- HC aims to issue acknowledgement emails within 20 calendar days of receipt of the application.
- Applicants must reference this application number when contacting Health Canada about this application.
Applicants must not submit any additional information for an application until they have received an application number. Doing so will result in the additional information being rejected.
13.1.3 Processing of administrative applications
The following applications are considered to be administrative and do not require a full review. Processing of the application is completed during this step, however, these applications are only processed at this step if they are not combined with other requests.
Applicants are notified of completion as follows:
Upon completion of the review of the cancellation request, the applicant will be notified either that the request is complete or that further information is required prior to the cancellation of the DEL.
Once the withdrawal request is processed, the applicant will receive an email notifying them that the withdrawal of the DEL application has been completed.
"Mailing, Billing and Head Office address and contact change" amendment applications
In lieu of an acknowledgement email for this type of application, an Amendment Completion Notice will be sent to the applicant. This notice acknowledges receipt of the application and indicates that the requested changes have been processed.
Warehouse amendment applications
In lieu of an acknowledgement email for this type of application, an Amendment Completion Notice will be sent to the applicant. This notice acknowledges receipt of the application, confirms that the requested changes have been processed and includes a copy of the updated warehouse annex, which is then mailed to the mailing address on file.
13.2 DEL screening
During the screening step, the application and cover letter are reviewed for completeness against the requirements outlined in GUI-0002 .
At the screening step, Health Canada verifies that the application is complete against application screening criteria, including, but not limited to the following:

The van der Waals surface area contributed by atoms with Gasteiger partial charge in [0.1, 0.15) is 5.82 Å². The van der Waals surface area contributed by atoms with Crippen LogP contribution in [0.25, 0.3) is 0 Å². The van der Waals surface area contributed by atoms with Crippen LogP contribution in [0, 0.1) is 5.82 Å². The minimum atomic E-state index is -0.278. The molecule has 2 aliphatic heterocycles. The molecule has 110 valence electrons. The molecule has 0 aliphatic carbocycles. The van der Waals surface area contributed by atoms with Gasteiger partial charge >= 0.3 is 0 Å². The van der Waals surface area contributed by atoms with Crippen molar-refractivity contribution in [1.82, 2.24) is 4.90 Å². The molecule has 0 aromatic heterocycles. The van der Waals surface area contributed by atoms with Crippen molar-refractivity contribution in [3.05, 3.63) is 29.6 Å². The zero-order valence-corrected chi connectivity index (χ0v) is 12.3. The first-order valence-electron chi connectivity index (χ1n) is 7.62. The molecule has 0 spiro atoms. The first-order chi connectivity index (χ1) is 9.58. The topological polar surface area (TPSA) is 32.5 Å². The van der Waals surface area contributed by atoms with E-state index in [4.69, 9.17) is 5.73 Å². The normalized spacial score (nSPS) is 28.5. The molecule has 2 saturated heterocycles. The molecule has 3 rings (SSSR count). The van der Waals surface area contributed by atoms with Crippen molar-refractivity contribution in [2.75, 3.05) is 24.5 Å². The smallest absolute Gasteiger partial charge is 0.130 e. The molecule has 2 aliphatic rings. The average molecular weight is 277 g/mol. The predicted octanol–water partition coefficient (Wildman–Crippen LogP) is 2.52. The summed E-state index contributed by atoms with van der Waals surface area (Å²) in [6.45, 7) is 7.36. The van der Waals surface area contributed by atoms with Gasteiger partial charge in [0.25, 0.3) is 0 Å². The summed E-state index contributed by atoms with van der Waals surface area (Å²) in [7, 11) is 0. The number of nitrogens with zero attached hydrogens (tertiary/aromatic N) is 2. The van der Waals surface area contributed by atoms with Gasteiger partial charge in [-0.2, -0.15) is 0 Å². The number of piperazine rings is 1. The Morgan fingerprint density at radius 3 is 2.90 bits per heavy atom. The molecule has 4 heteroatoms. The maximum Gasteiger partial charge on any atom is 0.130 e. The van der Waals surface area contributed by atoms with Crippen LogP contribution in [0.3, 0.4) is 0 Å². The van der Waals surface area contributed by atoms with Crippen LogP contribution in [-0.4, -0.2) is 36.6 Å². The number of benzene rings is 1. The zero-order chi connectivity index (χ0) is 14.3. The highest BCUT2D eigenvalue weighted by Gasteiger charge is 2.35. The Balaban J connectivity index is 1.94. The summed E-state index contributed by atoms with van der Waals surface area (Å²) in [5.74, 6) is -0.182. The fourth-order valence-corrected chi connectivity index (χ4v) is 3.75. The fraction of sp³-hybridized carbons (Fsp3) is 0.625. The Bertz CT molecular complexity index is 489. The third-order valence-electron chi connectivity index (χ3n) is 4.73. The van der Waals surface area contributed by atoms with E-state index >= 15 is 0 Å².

- all listed documents are present
- FRM-0033 is complete and includes all required sections and documents
- for an application to change the name of the DEL holder, all supporting documentation is included (if applicable)
- for an application to amend a DEL where the amendment is specific to a foreign building:
- The change is consistent with the authorised drug category, dosage form or sterility status under the activity of import; or the application includes a request to amend the activity of import to request a change to the missing component.
- For example, if a foreign building is added that fabricates sterile pharmaceuticals, the domestic building must be licensed to import sterile pharmaceuticals or the application must include a request to add the activity of import for sterile pharmaceuticals to the domestic building.
- for applications including a foreign building located in a country with which Health Canada has a MRA:
- The foreign regulatory authority has issued an authorisation for the foreign building to conduct licensable activities included in the application.
- There are no discrepancies between the information in the application and the information in Health Canada's database.
If a deficiency is identified, Health Canada will send an email notification outlining the deficiency that needs to be addressed. The application clock will be paused, as per the pause-the-clock policy described in section 4.
It is the applicant's responsibility to provide a complete, clear and accurate application. Note that if an applicant requests to change the scope of an application after the DEL screening step of the process, Health Canada may refuse to accept changes to the scope of the application and a new application will need to be submitted.
13.3 GMP review
Once DEL screening is complete, the following parts of the application are assigned for GMP evaluation and assessment:
- requests for domestic inspections
- requests for Certificates of Compliance (CoC) from regulatory partners under the applicable MRA
- the evaluation and assessment of GMP evidence
13.3.1 Domestic building compliance with drug GMP
Once past DEL screening, an application for a new domestic building or an amendment to a domestic building is assigned for a drug GMP inspection. However, depending on the nature of the application request, a domestic building that has been previously inspected may not require an inspection.
Health Canada aims to contact the applicant within 90 calendar days of receiving the application in order to set the date for an inspection.
- Applicants are responsible for being ready and available for a GMP inspection.
- Health Canada inspectors can inspect the premises of an applicant at any time following receipt of an application.
Any request from the company to delay the proposed date of inspection is subject to approval by Health Canada inspectors and will result in a pause to the application clock.